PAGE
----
One of the tenets of a free market is that all participants simultaneously have access to the same information. When investors profit from inside information, they are stealing from market participants who abide by the rules. Because this principle is so sacred the federal government goes to incredible lengths to send people like Martha Stewart to prison.
It would be nice if the federal government demonstrated such concern for similar actions by members of Congress.
In 2012, Congress passed a law purporting to ban members of Congress from trading on inside information. Late on a Friday afternoon a year later, with practically no members in the chamber, the House unanimously voted to dismantle the law, rendering it practically meaningless.
It is still illegal for elected members of Congress to purchase a stock based on material, non-public information. But there is no legal prohibition on doing the opposite. That is, a congressman can introduce legislation or seek to influence regulators in order to benefit a company in which he already owns shares.
In 2016, Tom Price, the short-lived recent head of Health and Human Services, was still an active House member from Georgia who sat on both the Ways and Means Committee and the Congressional Health Care Caucus. In March of 2016, Price purchased shares of Zimmer Biomet, and then days later introduced a bill that would benefit the company.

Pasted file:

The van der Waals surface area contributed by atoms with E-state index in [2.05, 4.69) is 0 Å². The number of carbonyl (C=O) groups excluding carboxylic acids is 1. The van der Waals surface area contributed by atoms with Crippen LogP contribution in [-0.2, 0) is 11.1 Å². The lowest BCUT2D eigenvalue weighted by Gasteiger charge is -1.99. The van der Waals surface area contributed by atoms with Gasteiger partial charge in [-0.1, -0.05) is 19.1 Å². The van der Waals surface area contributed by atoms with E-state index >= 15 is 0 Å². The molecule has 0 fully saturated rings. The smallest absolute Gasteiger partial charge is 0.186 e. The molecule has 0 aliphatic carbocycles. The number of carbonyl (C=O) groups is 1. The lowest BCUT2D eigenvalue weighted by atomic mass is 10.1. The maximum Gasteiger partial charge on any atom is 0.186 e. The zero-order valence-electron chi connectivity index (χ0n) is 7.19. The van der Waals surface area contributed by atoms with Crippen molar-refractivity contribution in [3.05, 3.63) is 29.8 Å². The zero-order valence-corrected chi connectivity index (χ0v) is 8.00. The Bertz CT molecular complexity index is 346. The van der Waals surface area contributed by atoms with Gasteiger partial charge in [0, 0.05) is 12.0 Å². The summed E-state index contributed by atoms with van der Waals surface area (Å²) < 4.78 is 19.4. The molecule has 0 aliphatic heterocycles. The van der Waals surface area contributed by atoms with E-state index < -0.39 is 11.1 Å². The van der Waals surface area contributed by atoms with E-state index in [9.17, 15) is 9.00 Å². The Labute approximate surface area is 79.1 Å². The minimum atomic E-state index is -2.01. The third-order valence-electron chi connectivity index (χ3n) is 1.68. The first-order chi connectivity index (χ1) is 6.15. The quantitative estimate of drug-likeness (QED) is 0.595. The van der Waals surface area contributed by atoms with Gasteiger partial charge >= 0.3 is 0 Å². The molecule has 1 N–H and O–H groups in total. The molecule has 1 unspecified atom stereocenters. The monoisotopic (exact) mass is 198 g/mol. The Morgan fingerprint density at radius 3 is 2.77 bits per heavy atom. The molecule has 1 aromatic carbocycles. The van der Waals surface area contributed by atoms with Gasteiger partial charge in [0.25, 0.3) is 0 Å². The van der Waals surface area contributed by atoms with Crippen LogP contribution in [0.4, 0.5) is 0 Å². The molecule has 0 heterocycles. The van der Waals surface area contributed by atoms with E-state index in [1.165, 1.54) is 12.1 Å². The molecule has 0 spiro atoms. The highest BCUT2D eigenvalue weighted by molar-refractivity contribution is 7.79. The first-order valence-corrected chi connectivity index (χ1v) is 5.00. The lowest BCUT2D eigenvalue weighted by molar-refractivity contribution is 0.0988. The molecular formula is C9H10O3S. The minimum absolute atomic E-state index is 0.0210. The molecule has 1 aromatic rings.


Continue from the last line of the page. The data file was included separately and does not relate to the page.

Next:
Price’s investment and subsequent proposed legislation was legal, although it may have violated the House ethics rules – which is irrelevant, because Price is no longer a member of the House. And because the term “House ethics” is an oxymoron.
Examples of similar insider trading could fill a book. Just this week we learned of a New York Congressman who not only shared non-public information about an Australian biotech company in which he is the largest shareholder, he also touted the penny-stock to a number of his House colleagues, including Price.
For someone who claims to invest through a broker-directed account, Price curiously owned a number of small, obscure pharma stocks over which he held legislative influence.
A recent investigation by POLITICO found that 34 House and Senate members traded shares of more than 100 companies in the past two years, a number of them disproportionately trading in companies over which they have legislative influence.
I invest for a living and I didn’t trade 100 different companies in the past two years. Any member of Congress who trades that much is either emotionally unfit for office or has some “unique edge.”
The median net worth of congressmen is just over a million dollars – more than 22 times that of the median U.S. household. Perhaps Congress is full of Warren Buffetts. Or perhaps they operate on a different playing field.
David Moon is president of Moon Capital Management. This piece originally appeared in the USA TODAY NETWORK.